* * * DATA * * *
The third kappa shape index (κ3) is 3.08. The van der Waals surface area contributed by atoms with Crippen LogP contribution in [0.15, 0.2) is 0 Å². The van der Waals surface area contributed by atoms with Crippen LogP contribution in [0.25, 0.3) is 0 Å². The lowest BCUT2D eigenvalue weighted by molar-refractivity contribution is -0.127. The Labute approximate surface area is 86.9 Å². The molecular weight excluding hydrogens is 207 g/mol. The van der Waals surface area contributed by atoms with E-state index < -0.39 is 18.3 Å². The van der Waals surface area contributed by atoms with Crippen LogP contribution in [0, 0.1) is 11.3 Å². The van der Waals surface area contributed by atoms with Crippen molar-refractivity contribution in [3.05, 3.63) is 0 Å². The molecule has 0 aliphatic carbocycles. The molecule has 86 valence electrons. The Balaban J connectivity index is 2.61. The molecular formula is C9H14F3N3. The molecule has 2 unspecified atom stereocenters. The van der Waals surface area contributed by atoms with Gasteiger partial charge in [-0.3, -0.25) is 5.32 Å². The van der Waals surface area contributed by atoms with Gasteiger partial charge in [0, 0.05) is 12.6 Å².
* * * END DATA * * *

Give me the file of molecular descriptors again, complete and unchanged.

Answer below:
The third kappa shape index (κ3) is 3.08. The van der Waals surface area contributed by atoms with Crippen LogP contribution in [0.15, 0.2) is 0 Å². The van der Waals surface area contributed by atoms with Crippen LogP contribution in [0.25, 0.3) is 0 Å². The lowest BCUT2D eigenvalue weighted by molar-refractivity contribution is -0.127. The Labute approximate surface area is 86.9 Å². The molecular weight excluding hydrogens is 207 g/mol. The van der Waals surface area contributed by atoms with E-state index < -0.39 is 18.3 Å². The van der Waals surface area contributed by atoms with Crippen LogP contribution in [0, 0.1) is 11.3 Å². The van der Waals surface area contributed by atoms with Crippen molar-refractivity contribution in [3.05, 3.63) is 0 Å². The molecule has 0 aliphatic carbocycles. The molecule has 86 valence electrons. The Balaban J connectivity index is 2.61. The molecular formula is C9H14F3N3. The molecule has 2 unspecified atom stereocenters. The van der Waals surface area contributed by atoms with Gasteiger partial charge in [-0.3, -0.25) is 5.32 Å². The van der Waals surface area contributed by atoms with Gasteiger partial charge in [0, 0.05) is 12.6 Å².